Guest Post: Challenging PTO Institution Policies (If Not Institution Decisions)

endrunThe following is a guest post by Oliver Richards (Fish & Richardson).  Mr. Richards is a NYU Law alum and a former clerk for Judge Dyk on the Federal Circuit. 

After several rounds at the Federal Circuit and a trip to the Supreme Court, the law surrounding what aspects of the PTAB’s decision to institute on a petition for inter partes review are reviewable remains unclear. In light of the Federal Circuit’s decision to again revisit this issue in the grant of a petition for rehearing en banc in Wi-Fi One, LLC v. Broadcom Corporation (No. 2015-1944, -1945, -1946), I wanted to share a few thoughts on what, exactly, should be reviewable under 35 USC 314(d).   I believe that the yes/no decision of the PTAB as applied to any particular petition should be unreviewable.  However, in my view, review of PTAB regulations should be available either through appeal from the PTAB, or (preferably) through an APA challenge in district court. [1]  The distinction between review of specific PTAB institution decisions and general review of PTAB regulations and policies, I believe, makes sense for at least three reasons:

First, this distinction comports with the language of the statute.  314(d) prohibits judicial review of “[t]he determination . . . whether to institute an inter partes review.”  The statute should be read to mean what it says.  A review of “the” decision to institute in any case is not allowed.  General review of any agency regulation is not review of “the determination . . . whether to institute” even if the result of that review overturns the decision in any particular case.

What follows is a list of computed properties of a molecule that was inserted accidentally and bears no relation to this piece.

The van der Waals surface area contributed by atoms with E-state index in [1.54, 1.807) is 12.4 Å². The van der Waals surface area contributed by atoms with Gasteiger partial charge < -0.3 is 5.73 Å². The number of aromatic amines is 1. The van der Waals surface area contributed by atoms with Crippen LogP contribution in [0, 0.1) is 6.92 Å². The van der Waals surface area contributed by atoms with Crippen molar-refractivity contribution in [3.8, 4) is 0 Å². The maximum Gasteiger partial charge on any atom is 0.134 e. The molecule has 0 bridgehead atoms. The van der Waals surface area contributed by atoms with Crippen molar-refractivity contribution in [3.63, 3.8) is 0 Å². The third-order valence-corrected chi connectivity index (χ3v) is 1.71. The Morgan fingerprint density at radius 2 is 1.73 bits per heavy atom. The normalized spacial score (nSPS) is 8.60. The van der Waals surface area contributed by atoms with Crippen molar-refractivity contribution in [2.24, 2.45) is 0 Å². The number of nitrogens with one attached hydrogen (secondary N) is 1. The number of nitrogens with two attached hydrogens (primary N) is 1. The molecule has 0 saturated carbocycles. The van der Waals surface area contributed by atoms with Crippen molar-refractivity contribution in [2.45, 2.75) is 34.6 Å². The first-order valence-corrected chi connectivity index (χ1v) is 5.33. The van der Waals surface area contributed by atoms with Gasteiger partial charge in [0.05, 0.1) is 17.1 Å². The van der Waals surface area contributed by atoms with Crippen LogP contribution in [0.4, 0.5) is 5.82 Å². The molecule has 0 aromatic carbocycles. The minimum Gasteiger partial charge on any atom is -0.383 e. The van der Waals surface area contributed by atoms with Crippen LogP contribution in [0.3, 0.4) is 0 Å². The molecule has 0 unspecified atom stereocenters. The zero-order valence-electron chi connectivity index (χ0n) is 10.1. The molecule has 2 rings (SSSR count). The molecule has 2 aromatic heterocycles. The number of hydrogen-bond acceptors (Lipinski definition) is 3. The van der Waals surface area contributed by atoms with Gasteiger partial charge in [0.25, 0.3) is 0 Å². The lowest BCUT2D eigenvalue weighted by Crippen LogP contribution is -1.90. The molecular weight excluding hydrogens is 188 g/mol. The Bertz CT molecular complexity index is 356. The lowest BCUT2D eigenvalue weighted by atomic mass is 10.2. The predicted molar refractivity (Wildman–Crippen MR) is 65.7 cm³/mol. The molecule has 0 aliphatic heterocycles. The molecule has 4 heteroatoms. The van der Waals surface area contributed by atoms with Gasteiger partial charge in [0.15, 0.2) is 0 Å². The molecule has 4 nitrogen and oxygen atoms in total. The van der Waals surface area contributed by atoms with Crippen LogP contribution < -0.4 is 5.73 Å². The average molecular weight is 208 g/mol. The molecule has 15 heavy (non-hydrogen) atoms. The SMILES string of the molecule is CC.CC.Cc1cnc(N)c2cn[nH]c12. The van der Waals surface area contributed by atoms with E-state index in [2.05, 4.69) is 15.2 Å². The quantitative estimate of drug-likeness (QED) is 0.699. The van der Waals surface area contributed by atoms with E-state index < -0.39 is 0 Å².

In McNary v. Hatian Refugee Ctr. Inc.498 US 479 (1991) the Supreme Court drew a similar distinction relating to reviewability of “special agricultural worker” (“SAW”) eligibility decisions of immigration officials under the provisions of the Immigration Reform and Control Act of 1986.  In McNary, the Supreme Court was asked whether 8 U.S.C. § 1160(e)—which prohibits “administrative or judicial review of a determination respecting an application for adjustment of status”—deprived a district court of jurisdiction over a suit challenging agency policies and procedures.

The Supreme Court allowed the challenge.  According to the Court, “[t]he critical words in § 210(e)(1) … describe the provision as referring only to review ‘of a determination respecting an application’ for SAW status. Significantly, the statutory reference to “a determination” describes a single act rather than a group of decisions or a practice or procedure employed in making decisions.”  McNary, 498 U.S. at 491–92.  Thus the language prohibiting review indeed prohibited “direct review of individual” determinations but did not prohibit “general collateral challenges to unconstitutional practices and policies used by the agency in processing applications.”    “[H]ad Congress intended the limited review provisions of § 210(e) of the INA to encompass challenges to INS procedures and practices, it could easily have used broader statutory language” such as by prohibiting “all causes arising under any of the provisions” of the immigration program as it had done in other places.  Id. at 494. [2]

In my view, the patent law’s statutory language – “The determination . . . whether to institute” similarly indicates that § 314(d) was intended to apply to only individual determinations, not to prohibit any and all review of PTO procedures and policies relating to institution.